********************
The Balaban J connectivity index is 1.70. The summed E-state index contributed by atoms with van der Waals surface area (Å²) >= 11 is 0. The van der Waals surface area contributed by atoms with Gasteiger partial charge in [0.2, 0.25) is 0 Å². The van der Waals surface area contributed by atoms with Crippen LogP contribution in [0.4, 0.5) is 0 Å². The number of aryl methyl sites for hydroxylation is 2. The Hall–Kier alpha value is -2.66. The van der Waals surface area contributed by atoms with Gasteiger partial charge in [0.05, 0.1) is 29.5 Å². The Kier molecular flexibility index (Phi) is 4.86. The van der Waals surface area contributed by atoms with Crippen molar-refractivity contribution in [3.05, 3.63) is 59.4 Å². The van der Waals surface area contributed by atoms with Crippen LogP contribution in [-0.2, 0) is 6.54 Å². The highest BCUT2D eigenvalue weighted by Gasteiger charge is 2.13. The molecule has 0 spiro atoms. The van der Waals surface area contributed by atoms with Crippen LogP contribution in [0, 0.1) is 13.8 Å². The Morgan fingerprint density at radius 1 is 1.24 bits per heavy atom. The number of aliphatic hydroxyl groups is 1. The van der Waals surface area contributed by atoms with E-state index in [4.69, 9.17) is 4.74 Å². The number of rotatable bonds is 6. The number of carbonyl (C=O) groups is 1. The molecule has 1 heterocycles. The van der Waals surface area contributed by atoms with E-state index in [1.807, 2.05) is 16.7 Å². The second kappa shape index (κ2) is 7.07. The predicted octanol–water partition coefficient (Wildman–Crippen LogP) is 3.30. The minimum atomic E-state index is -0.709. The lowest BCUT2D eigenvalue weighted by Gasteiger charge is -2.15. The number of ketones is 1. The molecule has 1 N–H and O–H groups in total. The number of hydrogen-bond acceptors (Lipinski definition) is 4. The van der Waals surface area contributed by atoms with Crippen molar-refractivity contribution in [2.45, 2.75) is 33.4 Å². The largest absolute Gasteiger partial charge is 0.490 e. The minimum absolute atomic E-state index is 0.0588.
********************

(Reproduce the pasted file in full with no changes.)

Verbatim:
The Balaban J connectivity index is 1.70. The summed E-state index contributed by atoms with van der Waals surface area (Å²) >= 11 is 0. The van der Waals surface area contributed by atoms with Gasteiger partial charge in [0.2, 0.25) is 0 Å². The van der Waals surface area contributed by atoms with Crippen LogP contribution in [0.4, 0.5) is 0 Å². The number of aryl methyl sites for hydroxylation is 2. The Hall–Kier alpha value is -2.66. The van der Waals surface area contributed by atoms with Gasteiger partial charge in [0.05, 0.1) is 29.5 Å². The Kier molecular flexibility index (Phi) is 4.86. The van der Waals surface area contributed by atoms with Crippen molar-refractivity contribution in [3.05, 3.63) is 59.4 Å². The van der Waals surface area contributed by atoms with Crippen LogP contribution in [-0.2, 0) is 6.54 Å². The highest BCUT2D eigenvalue weighted by Gasteiger charge is 2.13. The molecule has 0 spiro atoms. The van der Waals surface area contributed by atoms with Crippen LogP contribution in [0, 0.1) is 13.8 Å². The Morgan fingerprint density at radius 1 is 1.24 bits per heavy atom. The number of aliphatic hydroxyl groups is 1. The van der Waals surface area contributed by atoms with E-state index in [4.69, 9.17) is 4.74 Å². The number of rotatable bonds is 6. The number of carbonyl (C=O) groups is 1. The molecule has 1 heterocycles. The van der Waals surface area contributed by atoms with E-state index in [1.807, 2.05) is 16.7 Å². The second kappa shape index (κ2) is 7.07. The predicted octanol–water partition coefficient (Wildman–Crippen LogP) is 3.30. The minimum atomic E-state index is -0.709. The lowest BCUT2D eigenvalue weighted by Gasteiger charge is -2.15. The number of ketones is 1. The molecule has 1 N–H and O–H groups in total. The number of hydrogen-bond acceptors (Lipinski definition) is 4. The van der Waals surface area contributed by atoms with Crippen molar-refractivity contribution in [2.45, 2.75) is 33.4 Å². The largest absolute Gasteiger partial charge is 0.490 e. The minimum absolute atomic E-state index is 0.0588.